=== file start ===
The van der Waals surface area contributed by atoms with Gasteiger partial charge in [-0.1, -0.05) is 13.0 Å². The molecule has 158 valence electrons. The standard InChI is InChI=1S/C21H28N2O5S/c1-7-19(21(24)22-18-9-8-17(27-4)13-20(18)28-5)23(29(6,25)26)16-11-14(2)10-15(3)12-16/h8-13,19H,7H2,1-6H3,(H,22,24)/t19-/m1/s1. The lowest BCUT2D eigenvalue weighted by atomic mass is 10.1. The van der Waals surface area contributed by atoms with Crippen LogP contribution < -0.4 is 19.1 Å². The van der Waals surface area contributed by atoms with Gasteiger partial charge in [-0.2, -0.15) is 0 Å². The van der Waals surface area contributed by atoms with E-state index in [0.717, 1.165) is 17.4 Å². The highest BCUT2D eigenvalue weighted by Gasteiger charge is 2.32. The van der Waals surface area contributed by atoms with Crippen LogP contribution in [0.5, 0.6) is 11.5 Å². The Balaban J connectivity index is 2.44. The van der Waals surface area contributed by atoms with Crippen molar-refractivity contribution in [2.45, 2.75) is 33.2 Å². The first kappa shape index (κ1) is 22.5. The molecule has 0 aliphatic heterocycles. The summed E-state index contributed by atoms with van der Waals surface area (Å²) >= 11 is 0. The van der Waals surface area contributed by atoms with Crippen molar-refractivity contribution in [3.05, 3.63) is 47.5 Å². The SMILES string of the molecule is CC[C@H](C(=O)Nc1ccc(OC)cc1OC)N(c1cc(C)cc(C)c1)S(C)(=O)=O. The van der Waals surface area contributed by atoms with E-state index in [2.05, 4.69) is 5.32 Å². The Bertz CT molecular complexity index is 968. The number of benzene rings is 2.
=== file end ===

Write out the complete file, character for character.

The van der Waals surface area contributed by atoms with Gasteiger partial charge in [-0.1, -0.05) is 13.0 Å². The molecule has 158 valence electrons. The standard InChI is InChI=1S/C21H28N2O5S/c1-7-19(21(24)22-18-9-8-17(27-4)13-20(18)28-5)23(29(6,25)26)16-11-14(2)10-15(3)12-16/h8-13,19H,7H2,1-6H3,(H,22,24)/t19-/m1/s1. The lowest BCUT2D eigenvalue weighted by atomic mass is 10.1. The van der Waals surface area contributed by atoms with Crippen LogP contribution < -0.4 is 19.1 Å². The van der Waals surface area contributed by atoms with Gasteiger partial charge in [-0.2, -0.15) is 0 Å². The van der Waals surface area contributed by atoms with E-state index in [0.717, 1.165) is 17.4 Å². The highest BCUT2D eigenvalue weighted by Gasteiger charge is 2.32. The van der Waals surface area contributed by atoms with Crippen LogP contribution in [0.5, 0.6) is 11.5 Å². The Balaban J connectivity index is 2.44. The van der Waals surface area contributed by atoms with Crippen molar-refractivity contribution in [2.45, 2.75) is 33.2 Å². The first kappa shape index (κ1) is 22.5. The molecule has 0 aliphatic heterocycles. The summed E-state index contributed by atoms with van der Waals surface area (Å²) >= 11 is 0. The van der Waals surface area contributed by atoms with Crippen molar-refractivity contribution in [3.05, 3.63) is 47.5 Å². The SMILES string of the molecule is CC[C@H](C(=O)Nc1ccc(OC)cc1OC)N(c1cc(C)cc(C)c1)S(C)(=O)=O. The van der Waals surface area contributed by atoms with E-state index in [2.05, 4.69) is 5.32 Å². The Bertz CT molecular complexity index is 968. The number of benzene rings is 2.